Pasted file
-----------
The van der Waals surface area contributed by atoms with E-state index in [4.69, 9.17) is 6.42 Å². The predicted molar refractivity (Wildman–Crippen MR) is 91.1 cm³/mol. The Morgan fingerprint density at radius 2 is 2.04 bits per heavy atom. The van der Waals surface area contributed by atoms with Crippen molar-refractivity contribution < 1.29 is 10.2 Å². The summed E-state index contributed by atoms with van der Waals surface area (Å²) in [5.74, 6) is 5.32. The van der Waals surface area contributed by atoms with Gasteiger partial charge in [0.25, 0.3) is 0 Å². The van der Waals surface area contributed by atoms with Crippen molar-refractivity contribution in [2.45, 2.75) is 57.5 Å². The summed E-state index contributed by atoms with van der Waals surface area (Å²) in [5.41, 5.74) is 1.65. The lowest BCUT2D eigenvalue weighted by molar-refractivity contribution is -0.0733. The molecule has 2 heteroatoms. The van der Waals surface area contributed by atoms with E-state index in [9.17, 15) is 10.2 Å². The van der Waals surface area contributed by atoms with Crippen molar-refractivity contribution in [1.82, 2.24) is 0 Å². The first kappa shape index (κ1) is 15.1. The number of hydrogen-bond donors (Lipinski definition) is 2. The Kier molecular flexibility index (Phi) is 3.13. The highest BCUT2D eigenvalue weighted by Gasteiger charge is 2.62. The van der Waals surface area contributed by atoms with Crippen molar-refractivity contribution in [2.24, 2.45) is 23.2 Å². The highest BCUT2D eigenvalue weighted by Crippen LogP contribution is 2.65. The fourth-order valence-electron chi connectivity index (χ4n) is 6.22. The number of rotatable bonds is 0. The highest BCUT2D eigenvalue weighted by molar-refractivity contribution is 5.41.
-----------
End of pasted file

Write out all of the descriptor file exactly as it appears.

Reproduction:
The van der Waals surface area contributed by atoms with E-state index in [4.69, 9.17) is 6.42 Å². The predicted molar refractivity (Wildman–Crippen MR) is 91.1 cm³/mol. The Morgan fingerprint density at radius 2 is 2.04 bits per heavy atom. The van der Waals surface area contributed by atoms with Crippen molar-refractivity contribution < 1.29 is 10.2 Å². The summed E-state index contributed by atoms with van der Waals surface area (Å²) in [5.74, 6) is 5.32. The van der Waals surface area contributed by atoms with Gasteiger partial charge in [0.25, 0.3) is 0 Å². The van der Waals surface area contributed by atoms with Crippen molar-refractivity contribution in [2.45, 2.75) is 57.5 Å². The summed E-state index contributed by atoms with van der Waals surface area (Å²) in [5.41, 5.74) is 1.65. The lowest BCUT2D eigenvalue weighted by molar-refractivity contribution is -0.0733. The molecule has 2 heteroatoms. The van der Waals surface area contributed by atoms with E-state index in [9.17, 15) is 10.2 Å². The van der Waals surface area contributed by atoms with Crippen molar-refractivity contribution in [1.82, 2.24) is 0 Å². The first kappa shape index (κ1) is 15.1. The number of hydrogen-bond donors (Lipinski definition) is 2. The Kier molecular flexibility index (Phi) is 3.13. The highest BCUT2D eigenvalue weighted by Gasteiger charge is 2.62. The van der Waals surface area contributed by atoms with Crippen molar-refractivity contribution in [2.24, 2.45) is 23.2 Å². The highest BCUT2D eigenvalue weighted by Crippen LogP contribution is 2.65. The fourth-order valence-electron chi connectivity index (χ4n) is 6.22. The number of rotatable bonds is 0. The highest BCUT2D eigenvalue weighted by molar-refractivity contribution is 5.41.